This story is part of an ongoing series featuring the work of faculty and students participating in Randolph’s Summer Research Program.
Kim Steele ’22 has felt a kinship with Randolph sociology professor Danielle Currier since her first day on campus.
“All day, I felt like I didn’t fit in,” says Steele, a mother of two who enrolled at Randolph as an adult. “I was almost in tears by the end of the class because I felt so disjointed. I stayed behind to introduce myself to Dr. Currier, and she just welcomed me with open arms. We’ve always had an open relationship. I’ve shared with her some of the things I’ve been through, and I’ve learned so much through her classes.”
Chief among them is a sense of power and agency Steele struggled to find for years after coming out of a domestic violence situation.
Both she and Currier are survivors of sexual violence, which has strengthened their bond. It has also made them natural collaborators on a summer research project looking at how sexual violence experiences are described and interpreted among different generations of victims.
While there is plenty of sociological research on topics ranging from why people rape to how to stop the violence and support victims, Currier said there isn’t as much on the actual experiences of those victims—and almost none on generational differences.
Currier, a trained rape advocate, has studied sexual violence since graduate school and hook-up culture for more than a decade. She and Steele have been planning this project, which will also act as Steele’s senior thesis, since 2019.
This summer, they’re interviewing rape, sexual assault, and stalking victims from all over the country. Their goal is to interview at least 10 people this summer and 50 over the next year.
Talking to victims from different generations will allow Currier and Steele to see how things like increased access to resources and more conversations around consent might factor into how victims view their experiences.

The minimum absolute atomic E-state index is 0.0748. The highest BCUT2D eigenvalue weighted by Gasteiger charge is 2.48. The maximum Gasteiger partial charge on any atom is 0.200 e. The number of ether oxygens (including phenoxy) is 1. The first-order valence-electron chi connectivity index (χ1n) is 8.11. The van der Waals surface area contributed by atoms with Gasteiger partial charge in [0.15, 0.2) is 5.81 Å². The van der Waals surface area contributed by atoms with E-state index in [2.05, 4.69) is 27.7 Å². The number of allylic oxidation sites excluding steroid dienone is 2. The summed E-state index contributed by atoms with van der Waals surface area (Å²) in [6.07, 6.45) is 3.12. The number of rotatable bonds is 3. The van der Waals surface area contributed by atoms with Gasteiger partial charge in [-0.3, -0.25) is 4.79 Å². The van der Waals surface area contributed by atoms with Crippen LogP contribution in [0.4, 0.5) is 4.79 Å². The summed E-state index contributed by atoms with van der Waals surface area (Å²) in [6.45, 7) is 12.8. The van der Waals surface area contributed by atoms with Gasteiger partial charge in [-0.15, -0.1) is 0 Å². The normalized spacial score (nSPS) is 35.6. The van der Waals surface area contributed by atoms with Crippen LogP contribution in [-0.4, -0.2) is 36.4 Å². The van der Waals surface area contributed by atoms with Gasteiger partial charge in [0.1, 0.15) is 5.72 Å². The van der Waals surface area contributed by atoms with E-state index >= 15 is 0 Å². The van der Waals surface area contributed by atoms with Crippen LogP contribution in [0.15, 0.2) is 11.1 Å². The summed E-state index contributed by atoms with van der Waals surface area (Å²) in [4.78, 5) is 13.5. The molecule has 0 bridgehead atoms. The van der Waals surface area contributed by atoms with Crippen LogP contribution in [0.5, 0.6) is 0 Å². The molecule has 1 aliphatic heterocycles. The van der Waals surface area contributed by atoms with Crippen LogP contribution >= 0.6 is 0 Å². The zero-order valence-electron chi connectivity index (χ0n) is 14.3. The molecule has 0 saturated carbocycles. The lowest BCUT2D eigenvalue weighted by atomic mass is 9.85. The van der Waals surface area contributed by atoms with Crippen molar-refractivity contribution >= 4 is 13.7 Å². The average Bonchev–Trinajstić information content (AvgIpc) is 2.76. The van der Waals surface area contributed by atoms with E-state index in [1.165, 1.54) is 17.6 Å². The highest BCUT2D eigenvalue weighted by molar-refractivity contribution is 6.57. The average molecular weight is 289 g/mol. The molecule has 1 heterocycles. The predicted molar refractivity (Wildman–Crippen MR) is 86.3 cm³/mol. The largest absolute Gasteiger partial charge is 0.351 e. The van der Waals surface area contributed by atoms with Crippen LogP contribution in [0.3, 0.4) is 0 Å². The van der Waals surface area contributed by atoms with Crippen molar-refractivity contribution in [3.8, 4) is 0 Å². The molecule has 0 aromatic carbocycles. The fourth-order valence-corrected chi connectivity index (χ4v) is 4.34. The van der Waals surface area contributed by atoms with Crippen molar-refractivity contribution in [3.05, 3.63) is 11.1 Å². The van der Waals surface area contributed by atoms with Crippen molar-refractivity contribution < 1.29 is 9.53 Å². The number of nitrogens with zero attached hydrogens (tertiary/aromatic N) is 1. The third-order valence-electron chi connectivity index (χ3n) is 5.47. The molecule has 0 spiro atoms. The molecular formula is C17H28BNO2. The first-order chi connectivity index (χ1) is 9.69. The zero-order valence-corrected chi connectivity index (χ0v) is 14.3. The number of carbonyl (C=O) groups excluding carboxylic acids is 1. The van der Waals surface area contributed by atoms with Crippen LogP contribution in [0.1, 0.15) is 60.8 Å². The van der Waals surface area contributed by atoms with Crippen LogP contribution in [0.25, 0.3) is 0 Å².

“We have two people in their 50s whose assaults were so many years ago, they now think about it differently,” Currier said. “I’m curious to see how the MeToo movement has impacted how people see it, and how laws and resources have changed how people think about it. I think social media discourse, which gives young people a venue to talk about it, is going to have an impact.”
The study will be confidential, and victims’ personal information—including names and locations—will not be included in their findings.
“All identities get taken out because what we’re really looking for is patterns,” Currier said. “After the assault happened, what went right? What went wrong? What support did they get?”
Prior to starting the interviews, Steele and Currier talked a lot about the importance of giving victims a voice, which is important in understanding how sexual violence affects their individual and social identities.
“We’re talking to them about something powerful that affected their lives, may have affected their relationships, and giving them a safe and non-judgmental space to do it,” Currier said.
They’re also providing interview subjects with information about both local and national resources they can seek out for more support. Part of Steele’s work is researching organizations local to where each participant lives.
While she’s not sure what her exact path will be after graduation, Steele is determined to make a difference and use her own experiences to help others.
“Moving forward, this will be a big part of my life, just kind of giving back. Taking from my negative experiences and spinning them in a positive way,” she said. “It’s why I bonded with Dr. Currier. Knowing she’s been through certain situations makes me feel like I’ll get through it, too. It doesn’t have to stifle what I do in the future.”Tags: criminal justice, Danielle Currier, sociology, student faculty research, summer research, summer research 2021